Every generation has its family favourite Christmas movie.
Baby Boomers have It’s a Wonderful Life, Gen X’ers have National Lampoon’s Christmas Vacation, Millenials have Home Alone, and for Gen Z’ers, their classic may very well be Elf.
“I feel like Elf is one of the Christmas movies that is truly timeless in a sense that everybody has seen it at least once. It’s still being introduced to small children,” says Connor Yates, who plays the starring role of Buddy the Elf in North Peace Secondary’s musical rendition, which made its debut last week.
“It’s just one of those Christmas movies that you can watch again and again, every year, and you can still find joy in it.”
Based on the 2003 film that starred comedian Will Ferrell, Elf the Musical follows Buddy, a human raised by Santa Claus and his elves in the North Pole, and his adventure to New York City to finally meet his real dad, Walter Hobbs, a publisher of children’s books (played by Gavin Forrest).
“He gets into some hijinks in New York City, he finally meets his dad, messes up big time, gets into some more hijinks, of course, then he finally makes it up to his father by selling him the best story pitch ever,” says Yates.
“And then he saves Christmas by bringing everybody together, raising the Christmas spirit.”
Along the way, Buddy meets Jovie (played by Shayne Turner) setting up a Christmas display at a department store. Jovie hates Christmas but Buddy has his heart set on changing her mind, making it his mission to fall in love with the holiday — and, eventually, in love with him.
“It’s pretty cool story because Buddy grows up completely isolated for 30 years, growing up with elves. His whole experience of the world is crunched into one week,” says Turner. “So he comes to New York, he’s experiencing love and family and heartbreak and loneliness, all these different feelings.
"It’s really a really cute story, because it’s like watching someone experience life for the first time," Turner says. "I really liked that part of it."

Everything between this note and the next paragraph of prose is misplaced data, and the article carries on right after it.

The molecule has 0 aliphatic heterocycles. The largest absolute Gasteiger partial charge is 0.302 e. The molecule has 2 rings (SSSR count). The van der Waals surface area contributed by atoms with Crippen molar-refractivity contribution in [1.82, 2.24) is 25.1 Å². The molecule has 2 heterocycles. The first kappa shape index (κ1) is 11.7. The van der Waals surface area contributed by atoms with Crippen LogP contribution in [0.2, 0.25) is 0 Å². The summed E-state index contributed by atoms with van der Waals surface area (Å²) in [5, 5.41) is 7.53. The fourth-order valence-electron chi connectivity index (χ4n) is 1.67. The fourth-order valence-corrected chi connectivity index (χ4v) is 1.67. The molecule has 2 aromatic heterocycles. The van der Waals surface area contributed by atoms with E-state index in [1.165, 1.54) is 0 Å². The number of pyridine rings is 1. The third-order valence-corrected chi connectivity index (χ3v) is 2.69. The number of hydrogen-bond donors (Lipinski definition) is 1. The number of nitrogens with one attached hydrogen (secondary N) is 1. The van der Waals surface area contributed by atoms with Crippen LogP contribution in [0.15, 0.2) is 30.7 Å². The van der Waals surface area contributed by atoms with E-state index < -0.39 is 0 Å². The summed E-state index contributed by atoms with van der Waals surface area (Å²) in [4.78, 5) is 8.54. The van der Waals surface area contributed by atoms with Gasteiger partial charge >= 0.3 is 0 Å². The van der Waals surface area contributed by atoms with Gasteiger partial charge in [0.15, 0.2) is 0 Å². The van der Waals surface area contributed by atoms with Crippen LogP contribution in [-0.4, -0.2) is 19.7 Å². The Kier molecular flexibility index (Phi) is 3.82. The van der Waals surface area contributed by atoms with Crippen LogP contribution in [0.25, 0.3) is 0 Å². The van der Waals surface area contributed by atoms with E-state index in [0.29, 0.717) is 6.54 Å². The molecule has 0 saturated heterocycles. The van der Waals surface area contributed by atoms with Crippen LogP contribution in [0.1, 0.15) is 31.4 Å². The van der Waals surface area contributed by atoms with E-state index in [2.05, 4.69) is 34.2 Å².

The play is directed by NPSS theatre teacher Ted Sloan, with musical direction by band instructor David Price.
And close to 100 students have put in hundreds of hours bringing the show to life over the fall semester, from rehearsing their lines in musical production class, to making props and sets in stagecraft class.
“Just to have everyone come together was an amazing thing,” says Sloan, a veteran of the professional theatre world.
“I know a lot of my kids have jobs, they have homework, they have siblings, they have relatives, so I’m just constantly impressed and amazed at how much time they were able to set aside.”
“They were really good at going, ‘I can’t do this but I can do this,’ and to have everybody work on the same team is something I’ve never really experienced before, and it’ll be very hard to top. The sheer amount of teamwork is very humbling.”
After debuting to nearly sold-out shows last week, Elf the Musical continues its holiday run at the North Peace Cultural Centre this week, Dec. 8, 9, and 10. Shows begin at 7 p.m., with tickets available at the NPCC box office.
“You don't come and see the movie, you come and see the movie brought to life, which is really fun,” says Sloan.
“The five-year-old will laugh, the 85-year-old will laugh, and everyone in between will as well.”